Michael Shonrock has been fired as president of Lindenwood University's flagship campus in suburban St. Louis.

Shonrock's attorney confirmed Friday to the St. Louis Post-Dispatch that Shonrock was terminated Friday afternoon, three days after he was placed on paid administrative leave. Shonrock has said he's been given no reason for the dismissal.

Art Johnson, vice chairman of the university Board of Trustees, has been named acting president.

Regional headlines from the KBIA newsroom including: 

Nathan Lawrence / KBIA

The Columbia School Board race narrowed to three candidates after Brian Jones’ withdrawal from the race Thursday.

Jones sent a statement to the Columbia Daily Tribune and the Columbia Missourian announcing his withdrawal from the race. In the statement Jones said he has accepted an “unexpected employment opportunity” and will be relocating to Wisconsin at the end of February. He says this is in the best interests of his family. 

Kris Husted / KBIA

Mid-Missouri was hit with another winter storm Thursday. Ice accumulated up to a quarter inch in areas north of Columbia, and wind gusts reached 35 mph in the afternoon.

The ice caused tree limbs to fall on power lines, leaving about 225 people without power in the Columbia area, according to Columbia Water and Light.

Lissie Wade, community relations specialist at Columbia Water and Light, said the outages could have been worse if not for January’s heavy snow storm.

Sara Shahriari / KBIA

The University of Missouri System is seeing an increase in freshman applications at three campuses this fall compared to last year, according to system officials.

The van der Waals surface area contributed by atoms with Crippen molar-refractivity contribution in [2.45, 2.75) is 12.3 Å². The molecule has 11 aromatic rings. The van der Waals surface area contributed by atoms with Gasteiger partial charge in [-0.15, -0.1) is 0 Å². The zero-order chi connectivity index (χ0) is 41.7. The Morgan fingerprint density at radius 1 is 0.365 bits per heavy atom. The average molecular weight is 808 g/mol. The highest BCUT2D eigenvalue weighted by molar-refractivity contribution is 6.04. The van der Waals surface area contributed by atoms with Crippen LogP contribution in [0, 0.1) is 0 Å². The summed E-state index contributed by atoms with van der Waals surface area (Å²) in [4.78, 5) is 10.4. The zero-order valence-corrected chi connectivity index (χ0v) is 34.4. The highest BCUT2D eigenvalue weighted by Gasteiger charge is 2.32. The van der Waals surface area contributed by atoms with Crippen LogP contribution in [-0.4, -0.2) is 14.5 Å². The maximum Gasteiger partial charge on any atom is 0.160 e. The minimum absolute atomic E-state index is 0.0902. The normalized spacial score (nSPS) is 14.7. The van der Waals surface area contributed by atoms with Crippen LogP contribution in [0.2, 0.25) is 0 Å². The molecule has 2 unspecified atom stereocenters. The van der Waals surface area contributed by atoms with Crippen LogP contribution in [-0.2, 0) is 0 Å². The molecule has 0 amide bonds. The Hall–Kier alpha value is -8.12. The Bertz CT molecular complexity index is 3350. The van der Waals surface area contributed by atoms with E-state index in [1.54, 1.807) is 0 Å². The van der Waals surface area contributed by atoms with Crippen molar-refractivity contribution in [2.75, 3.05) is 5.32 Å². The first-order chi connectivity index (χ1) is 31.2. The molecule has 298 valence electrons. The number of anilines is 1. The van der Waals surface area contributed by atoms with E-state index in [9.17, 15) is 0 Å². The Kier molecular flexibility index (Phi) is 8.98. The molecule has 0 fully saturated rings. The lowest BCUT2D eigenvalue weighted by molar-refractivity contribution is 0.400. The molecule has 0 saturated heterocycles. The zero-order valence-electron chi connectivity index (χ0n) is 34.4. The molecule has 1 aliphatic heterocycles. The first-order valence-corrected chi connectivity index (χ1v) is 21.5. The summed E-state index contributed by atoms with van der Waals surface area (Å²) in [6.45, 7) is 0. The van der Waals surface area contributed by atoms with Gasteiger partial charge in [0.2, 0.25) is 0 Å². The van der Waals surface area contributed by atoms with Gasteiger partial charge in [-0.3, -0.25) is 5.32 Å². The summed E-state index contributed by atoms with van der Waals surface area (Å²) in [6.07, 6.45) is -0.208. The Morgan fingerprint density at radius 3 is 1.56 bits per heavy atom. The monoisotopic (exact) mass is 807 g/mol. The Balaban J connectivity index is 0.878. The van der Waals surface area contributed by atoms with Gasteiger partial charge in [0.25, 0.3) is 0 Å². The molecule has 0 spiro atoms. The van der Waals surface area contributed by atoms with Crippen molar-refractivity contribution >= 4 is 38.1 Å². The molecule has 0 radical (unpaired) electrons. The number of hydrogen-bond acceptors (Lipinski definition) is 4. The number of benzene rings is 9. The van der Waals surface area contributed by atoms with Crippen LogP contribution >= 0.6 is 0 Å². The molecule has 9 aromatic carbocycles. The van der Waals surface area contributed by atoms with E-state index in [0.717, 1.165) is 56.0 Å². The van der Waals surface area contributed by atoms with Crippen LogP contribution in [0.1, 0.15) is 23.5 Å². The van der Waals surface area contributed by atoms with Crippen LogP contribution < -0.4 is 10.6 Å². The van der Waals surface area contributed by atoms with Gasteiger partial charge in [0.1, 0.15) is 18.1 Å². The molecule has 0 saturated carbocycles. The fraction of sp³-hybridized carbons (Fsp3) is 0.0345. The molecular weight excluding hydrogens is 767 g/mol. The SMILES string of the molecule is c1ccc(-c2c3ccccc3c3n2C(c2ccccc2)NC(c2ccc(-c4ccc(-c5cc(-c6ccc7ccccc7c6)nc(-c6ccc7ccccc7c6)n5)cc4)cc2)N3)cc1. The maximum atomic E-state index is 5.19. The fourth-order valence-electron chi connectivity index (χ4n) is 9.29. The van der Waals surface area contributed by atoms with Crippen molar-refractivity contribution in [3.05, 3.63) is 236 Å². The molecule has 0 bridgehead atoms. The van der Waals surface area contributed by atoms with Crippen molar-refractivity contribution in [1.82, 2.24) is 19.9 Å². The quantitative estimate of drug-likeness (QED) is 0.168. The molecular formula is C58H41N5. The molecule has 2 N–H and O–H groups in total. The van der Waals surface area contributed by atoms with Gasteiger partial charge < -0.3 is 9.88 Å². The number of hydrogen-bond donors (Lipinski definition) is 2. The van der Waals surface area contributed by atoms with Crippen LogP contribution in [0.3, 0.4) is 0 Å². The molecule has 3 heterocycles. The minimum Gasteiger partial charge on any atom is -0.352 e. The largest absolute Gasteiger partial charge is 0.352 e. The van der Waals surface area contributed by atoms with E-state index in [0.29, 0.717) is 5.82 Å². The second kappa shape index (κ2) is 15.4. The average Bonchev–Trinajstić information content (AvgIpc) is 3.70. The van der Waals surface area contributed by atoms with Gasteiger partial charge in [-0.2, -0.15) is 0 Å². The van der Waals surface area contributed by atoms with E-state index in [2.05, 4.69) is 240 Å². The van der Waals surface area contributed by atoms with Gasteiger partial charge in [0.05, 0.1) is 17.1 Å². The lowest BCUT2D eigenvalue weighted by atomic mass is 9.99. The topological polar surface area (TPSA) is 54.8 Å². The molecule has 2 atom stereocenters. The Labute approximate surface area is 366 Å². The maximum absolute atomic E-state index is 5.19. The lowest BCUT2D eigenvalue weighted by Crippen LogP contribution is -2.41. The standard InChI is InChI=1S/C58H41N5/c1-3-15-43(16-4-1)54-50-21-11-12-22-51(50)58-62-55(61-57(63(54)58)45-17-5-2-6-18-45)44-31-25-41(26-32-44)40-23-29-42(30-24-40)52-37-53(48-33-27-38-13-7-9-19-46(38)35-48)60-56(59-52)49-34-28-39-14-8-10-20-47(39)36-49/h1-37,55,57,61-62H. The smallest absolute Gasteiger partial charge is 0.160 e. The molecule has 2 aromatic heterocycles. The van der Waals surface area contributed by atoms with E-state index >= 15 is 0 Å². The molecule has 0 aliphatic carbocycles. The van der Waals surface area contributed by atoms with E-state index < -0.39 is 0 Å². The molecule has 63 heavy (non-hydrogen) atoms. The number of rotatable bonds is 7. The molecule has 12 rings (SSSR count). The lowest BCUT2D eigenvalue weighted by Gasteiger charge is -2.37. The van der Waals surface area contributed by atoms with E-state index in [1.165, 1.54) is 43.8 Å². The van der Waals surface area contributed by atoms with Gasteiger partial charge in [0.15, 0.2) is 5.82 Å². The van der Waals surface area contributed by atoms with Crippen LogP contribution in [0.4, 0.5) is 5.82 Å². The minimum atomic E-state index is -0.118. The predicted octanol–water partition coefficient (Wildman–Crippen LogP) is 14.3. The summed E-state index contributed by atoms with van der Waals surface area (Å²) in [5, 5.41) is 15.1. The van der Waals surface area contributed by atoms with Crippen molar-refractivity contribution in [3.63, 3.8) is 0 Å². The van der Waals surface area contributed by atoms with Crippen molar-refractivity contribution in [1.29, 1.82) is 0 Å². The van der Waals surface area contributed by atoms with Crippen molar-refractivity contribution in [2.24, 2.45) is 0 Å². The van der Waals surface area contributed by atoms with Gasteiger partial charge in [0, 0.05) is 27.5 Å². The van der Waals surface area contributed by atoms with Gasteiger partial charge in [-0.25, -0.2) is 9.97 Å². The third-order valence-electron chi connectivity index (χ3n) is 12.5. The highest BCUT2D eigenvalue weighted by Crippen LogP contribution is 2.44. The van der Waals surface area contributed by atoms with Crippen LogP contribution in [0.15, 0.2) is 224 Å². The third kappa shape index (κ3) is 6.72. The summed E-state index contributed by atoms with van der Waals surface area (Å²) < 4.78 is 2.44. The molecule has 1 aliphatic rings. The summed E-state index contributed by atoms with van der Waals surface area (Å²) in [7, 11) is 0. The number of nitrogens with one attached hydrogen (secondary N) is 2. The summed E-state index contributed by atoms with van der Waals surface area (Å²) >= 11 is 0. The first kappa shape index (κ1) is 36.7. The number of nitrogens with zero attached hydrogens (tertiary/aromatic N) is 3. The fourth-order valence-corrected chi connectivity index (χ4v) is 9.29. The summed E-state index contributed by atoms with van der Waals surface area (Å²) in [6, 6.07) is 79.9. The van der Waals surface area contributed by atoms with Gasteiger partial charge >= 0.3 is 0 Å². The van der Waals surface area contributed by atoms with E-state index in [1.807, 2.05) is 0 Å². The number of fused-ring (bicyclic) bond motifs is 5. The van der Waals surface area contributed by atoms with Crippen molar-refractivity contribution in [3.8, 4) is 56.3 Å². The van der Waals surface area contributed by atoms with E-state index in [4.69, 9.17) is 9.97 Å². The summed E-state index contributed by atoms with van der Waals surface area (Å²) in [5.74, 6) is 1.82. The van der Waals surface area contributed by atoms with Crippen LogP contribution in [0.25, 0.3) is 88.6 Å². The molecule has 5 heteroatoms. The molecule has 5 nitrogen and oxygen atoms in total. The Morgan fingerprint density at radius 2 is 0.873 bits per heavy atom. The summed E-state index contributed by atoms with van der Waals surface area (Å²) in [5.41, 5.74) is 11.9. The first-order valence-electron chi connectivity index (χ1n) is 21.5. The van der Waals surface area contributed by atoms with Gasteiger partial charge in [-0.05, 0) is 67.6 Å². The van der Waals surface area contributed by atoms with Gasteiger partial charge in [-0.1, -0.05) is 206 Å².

Missouri River Relief

Darren Hellwege talks with Steve Schnarr of Missouri River Relief about this weekend's Wild and Scenic Film Festival. 

The State Historical Society of Missouri is honoring Black History Month with an exhibit titled, 'Exodus: Images of Black Migration in Missouri and Beyond, 1866-1940', now through the end of February. JOAN STACK tells us about one of the featured pieces by renowned Missouri artist Thomas Hart Benton. In addition to that, DAIVE DUNKLEY takes us through a whole host of events happening this month sponsored by the Black Studies Department at the University of Missouri. February 8, 2019

Ryan Famuliner, Nathan Lawrence / KBIA

University of Missouri officials say they are confident they will be able to secure funding for the Columbia campus' first research facility since 2004.

The Columbia Daily Tribune reports the center, the Translational Precision Medicine Complex, would allow researchers from several disciplines to work on medical treatments. Its focus will be on cancer, cardiovascular disease and neurological disorders.

System President Mun Choi said Wednesday the project is the system's top priority.

An oil leak near St. Louis prompted the closure of parts of two pipelines as crews work to determine the source, company officials and Missouri regulators said Thursday.

The leak was discovered Wednesday near St. Charles, Missouri, about 30 miles (48 kilometers) northwest of St. Louis. TransCanada Corp.'s Keystone pipeline and Enbridge Inc.'s Platte pipeline are among several that run through the area. Crews on Thursday were preparing excavation work to figure out where the leak originated.

"The source of the release has not been fully determined, but it is apparent that it originated at either the TransCanada Keystone pipeline or the Enbridge pipeline; there is no visible release near the other pipelines," Missouri Department of Natural Resources spokesman Brian Quinn said in an email.

Columbia Voters Likely to See $15 Million School Bond Issue in 2020

Feb 8, 2019
Meiying Wu / KBIA